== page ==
The first murder by this outwardly ordinary, 28-year-old family man was committed on January 26, 1968. The victim was salesgirl Linda Slawson, aged 19, who happened to knock on the door of the Brudos home in Portland’s Salem district to try to interest him in a set of encyclopedias. With his family upstairs, Brudos beat the young woman into unconsciousness and strangled her. Then he abused and raped the corpse, dressing it with clothes from his collection and photographing his handiwork. Finally, he chopped off the left foot and, with a newly fitted shoe, put it in his refrigerator. It is extraordinary to note that while the murder was taking place, Brudos’s mother was upstairs babysitting – and psychiatrists have speculated that his final act of butchery might have been sparked by memories of her fury when, as a child, he had come home with those shoes from the dump. After the killing, Brudos bound the body of poor Linda to an old car engine block and disposed of it in the nearby Willamette River.

Three other murders followed. In November 1968, Brudos spotted 23-year-old Jan Whitney standing beside her broken- down car and inveigled her to his home to collect a toolbox. There, he strangled her, sodomising her corpse before dressing the body and photographing it. He left it hanging on a hook in his locked garage for several days, returning to abuse it again and again. His final savage act was to amputate one of her breasts, which he kept ‘as a paperweight’, the rest of her body being dumped in the Willamette.

Unlike the bodies of his first two victims, the next two were discovered within days of each other. A local fisherman found the corpse of Linda Salee in a river about 15 miles south of Corvallis. The 22-year-old student, who disappeared in April 1969, had been raped and her body attached to cables to see whether it would react to electric shocks after death. Close by, police recovered the body of Karin Sprinkler, aged 19, also a student, missing since March. She had been raped before and after being strangled. When her body was found, both her breasts were missing. Both corpses had been tied to a heavy part of a car engine with similar cord and copper wire. The knots were also similar, and the copper wire was twisted in a manner in which electricians trim electrical wire.

Police inquiries among Karin’s fellow students at Oregon State University revealed that several girls had received phone calls from a man asking to meet them. He had claimed to be a Vietnam veteran with psychic powers and most of the girls he had phoned had wisely turned him down. However, one foolhardy student who had taken up his offer reported that he was fat, freckled and very odd. He had referred to ‘those two poor girls whose bodies were found in the river’ – and even told her she was wise in declining his offer of a drive in his car because, as he put it: ‘How do you know I wouldn’t take you to the river and strangle you?’ When Brudos called the girl for a further date, she rang the police and a trap was set.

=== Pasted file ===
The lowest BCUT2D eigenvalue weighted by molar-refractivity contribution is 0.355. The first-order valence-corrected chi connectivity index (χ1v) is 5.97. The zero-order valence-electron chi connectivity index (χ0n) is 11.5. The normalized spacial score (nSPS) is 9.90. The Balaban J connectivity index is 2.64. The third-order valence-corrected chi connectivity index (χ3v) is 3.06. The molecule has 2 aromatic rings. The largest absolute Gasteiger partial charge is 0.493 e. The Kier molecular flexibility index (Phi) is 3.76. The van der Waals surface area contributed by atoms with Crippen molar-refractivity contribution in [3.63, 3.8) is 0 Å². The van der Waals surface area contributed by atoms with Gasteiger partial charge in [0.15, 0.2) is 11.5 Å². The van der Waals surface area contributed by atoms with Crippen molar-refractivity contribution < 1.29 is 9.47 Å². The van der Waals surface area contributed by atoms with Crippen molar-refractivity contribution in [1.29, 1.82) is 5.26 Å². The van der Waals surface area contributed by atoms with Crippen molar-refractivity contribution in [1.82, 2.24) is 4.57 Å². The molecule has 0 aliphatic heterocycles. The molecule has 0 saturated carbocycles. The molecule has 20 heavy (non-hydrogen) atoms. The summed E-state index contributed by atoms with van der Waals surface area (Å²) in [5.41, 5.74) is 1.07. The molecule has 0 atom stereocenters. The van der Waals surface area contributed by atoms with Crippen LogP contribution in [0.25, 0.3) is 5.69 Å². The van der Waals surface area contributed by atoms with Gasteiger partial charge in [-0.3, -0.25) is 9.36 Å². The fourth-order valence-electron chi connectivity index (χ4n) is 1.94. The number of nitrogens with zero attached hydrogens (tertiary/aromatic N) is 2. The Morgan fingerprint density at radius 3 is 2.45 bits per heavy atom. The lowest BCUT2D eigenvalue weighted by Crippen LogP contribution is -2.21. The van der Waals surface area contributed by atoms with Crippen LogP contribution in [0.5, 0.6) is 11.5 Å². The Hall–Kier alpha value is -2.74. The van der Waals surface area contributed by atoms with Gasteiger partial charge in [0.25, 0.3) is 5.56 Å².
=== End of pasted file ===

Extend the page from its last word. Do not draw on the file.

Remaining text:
When detectives visited Brudos at his garage workshop, he showed little concern at allowing them in and answering their questions. He even let them take away one of the incriminating knots. Only when a handgun was found in his car was an arrest warrant issued, and the killer was captured hiding under a blanket in the back of his car while his wife drove. When they got him to the police station, they discovered that he was wearing women’s underwear.

At first, Brudos remained silent but skillful interrogation soon had him bragging and confessing to the murders. Now armed with a search warrant, police raided his home and garage and uncovered drawers of carefully sorted women’s clothes and shoes. They found that his electrician’s wiring exactly matched that used to bind the corpses. They discovered a woman’s breast, hardened with varnish, in full view on the mantelpiece. The most damning evidence of all was a photograph of Jan Whitney’s abused body hanging from a hook in his garage. At the victim’s feet was a mirror showing a reflection of the man taking the gruesome snapshot. It was clearly Brudos. In fact, all the victims had been photographed shortly after death.

Initially, detectives could not believe that Brudos’s wife Darcy could be unaware of her husband’s crimes. She was charged with accessory to murder and her children were removed but she was eventually cleared of a charge of abetting the murder of Karen Sprinkler and reunited with them. Brudos himself was charged with the four murders. He pleaded insanity but psychiatric reports declared him sane and he was sentenced to life imprisonment at Oregon State Penitentiary. There, he became a model prisoner, allowed a large measure of freedom by the guards. He was given the responsibility of the upkeep of the prison’s record computers, the vending machines and the cable TV network. There were several life-threatening attacks on Brudos by fellow inmates, all of which he survived, never disclosing his assailants’ identities. He remained in love with Darcy until his death of liver cancer on March 26, 2006.

This article is an excerpt from Serial Killers: Murder Without Mercy by Nigel Blundell.

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This post was written by Nadia Vella